The defeat of the PAC was a result of several factors. Throughout the lead-up to the election, Solis and the PAC trailed not only Chinchilla and the PLN, but also the hard right of the Movimiento Libertario (Libertarian Movement), US-influenced rightwingers who want a wide open market, privatisation and reduced government. The Libertarian Movement’s leader, Otto Guevara, is a product of the US Ivy League school system. Except for the last week of the campaign, when a poll showed Solis in second place, the strength of the Libertarian Movement played into the PLN’s hands. The PLN kept repeating that nobody in Costa Rica wanted a Libertarian Movement government, and if the situation were reversed they would vote for Solis to stop Guevara. This message was taken to heart by a portion of the PAC base and it lost 13 per cent of its former vote, half of it to the PLN.
On the other side of the spectrum, the Libertarian Movement has supplanted the former grand party of the Costa Rican right, the conservative Social Christian Unity party (UP). But between them, the right was able to garner only 25 per cent of the vote.
The social-democratic and socialist parties took about 70 per cent of the vote. Their vote reflects the repudiation of any attempt to turn Costa Rica further to the right. The groups to the left of the PLN-PAC, the Frente Amplio (Broad Front) and Partido Renevador National (PRN), were each able to hold on to enough of their urban base in San Jose to maintain their parliamentary representation of one deputy each.
Chinchilla’s victory was made inevitable by the lack of a clear alternative to the social-liberal policies of the PLN and the lack of a campaign targeting growing frustration with official corruption, CAFTA and its effects on the Costa Rican economy, and urban crimes involving the police. The pent-up frustrations with the social-liberal policies felt by many Ticos were not mobilised.
On the other hand, the clear repudiation of Guevara’s support for the Honduran military-civilian coup and his friendship with the newly elected right-wing president of Panama provided an outlet in a much distorted way to express the indignation of the Costa Rican people.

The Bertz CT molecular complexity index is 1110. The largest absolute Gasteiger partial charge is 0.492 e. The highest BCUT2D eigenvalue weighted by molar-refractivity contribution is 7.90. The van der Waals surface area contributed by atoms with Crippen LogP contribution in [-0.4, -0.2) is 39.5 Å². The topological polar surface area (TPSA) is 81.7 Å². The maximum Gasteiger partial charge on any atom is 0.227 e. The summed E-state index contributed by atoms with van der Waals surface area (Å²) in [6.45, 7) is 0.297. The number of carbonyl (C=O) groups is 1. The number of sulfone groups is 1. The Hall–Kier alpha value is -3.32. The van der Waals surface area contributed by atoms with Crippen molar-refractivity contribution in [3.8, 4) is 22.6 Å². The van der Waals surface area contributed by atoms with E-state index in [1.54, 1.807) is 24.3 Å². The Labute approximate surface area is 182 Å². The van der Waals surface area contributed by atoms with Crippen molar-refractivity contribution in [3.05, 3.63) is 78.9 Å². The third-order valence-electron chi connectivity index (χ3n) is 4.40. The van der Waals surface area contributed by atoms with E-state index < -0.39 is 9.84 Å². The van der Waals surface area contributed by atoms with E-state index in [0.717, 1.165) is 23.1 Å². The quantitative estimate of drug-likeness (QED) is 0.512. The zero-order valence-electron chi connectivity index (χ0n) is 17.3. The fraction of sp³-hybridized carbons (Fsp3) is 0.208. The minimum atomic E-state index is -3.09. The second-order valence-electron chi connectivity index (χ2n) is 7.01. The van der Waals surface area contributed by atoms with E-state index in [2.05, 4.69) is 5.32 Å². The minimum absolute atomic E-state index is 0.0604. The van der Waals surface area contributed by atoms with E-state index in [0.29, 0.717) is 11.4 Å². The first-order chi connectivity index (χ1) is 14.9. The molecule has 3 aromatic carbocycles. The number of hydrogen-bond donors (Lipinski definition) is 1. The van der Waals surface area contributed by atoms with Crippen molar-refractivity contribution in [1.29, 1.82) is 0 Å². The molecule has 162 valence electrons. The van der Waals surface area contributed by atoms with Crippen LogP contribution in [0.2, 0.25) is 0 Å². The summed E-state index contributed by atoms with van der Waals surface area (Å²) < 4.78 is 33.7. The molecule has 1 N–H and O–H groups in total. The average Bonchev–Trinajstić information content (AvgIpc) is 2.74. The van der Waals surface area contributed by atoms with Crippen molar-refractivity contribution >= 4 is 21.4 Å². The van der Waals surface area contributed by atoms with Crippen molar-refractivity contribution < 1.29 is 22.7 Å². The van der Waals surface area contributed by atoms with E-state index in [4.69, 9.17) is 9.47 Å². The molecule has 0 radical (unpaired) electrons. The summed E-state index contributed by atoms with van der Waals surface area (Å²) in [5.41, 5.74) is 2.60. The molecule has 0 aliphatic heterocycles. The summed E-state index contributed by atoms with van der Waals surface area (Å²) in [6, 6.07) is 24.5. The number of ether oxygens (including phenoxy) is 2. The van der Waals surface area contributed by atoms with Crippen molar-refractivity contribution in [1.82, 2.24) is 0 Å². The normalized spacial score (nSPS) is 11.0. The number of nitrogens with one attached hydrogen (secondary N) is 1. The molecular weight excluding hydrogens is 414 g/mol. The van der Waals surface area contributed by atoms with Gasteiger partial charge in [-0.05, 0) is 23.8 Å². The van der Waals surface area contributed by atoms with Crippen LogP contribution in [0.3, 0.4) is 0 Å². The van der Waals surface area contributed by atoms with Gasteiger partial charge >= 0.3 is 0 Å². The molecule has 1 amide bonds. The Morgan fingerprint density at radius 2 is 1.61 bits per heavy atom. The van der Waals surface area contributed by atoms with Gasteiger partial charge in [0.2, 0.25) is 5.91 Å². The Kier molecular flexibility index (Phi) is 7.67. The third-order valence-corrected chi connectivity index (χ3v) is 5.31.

As Chinchilla begins to implement the social-liberal agenda using the crisis as an excuse to cut social services and workers’ benefits and to privatise key parts of the Costa Rican economy, the honeymoon will end very quickly. In addition, the growth of the social movements in Nicaragua and Honduras and the escalating social conflicts there will force Ticos to make choices about whether to join the mass movement or to stand aside and let the PLN and the imperialists attack the hard-fought gains of the Costa Rican people.
Costa Ricans obtained these impressive gains through a civil war and a form of social-democratic revolutionary program that included abolishing the standing army in 1948 and maintaining diplomatic political neutrality (as in Switzerland). They are proud of these gains and, faced with the choices the social democrats will soon hand them, they will begin to mobilise to defend their standard of living, despite the election results.
Postscript, April 19, 2010
It is not often that history speeds up the tempo of its movement to prove the prognosticator correct. Since the original story was written, the Costa Rican government has made a hard-right turn in concert with imperialism’s allies in Panama, Colombia and Honduras.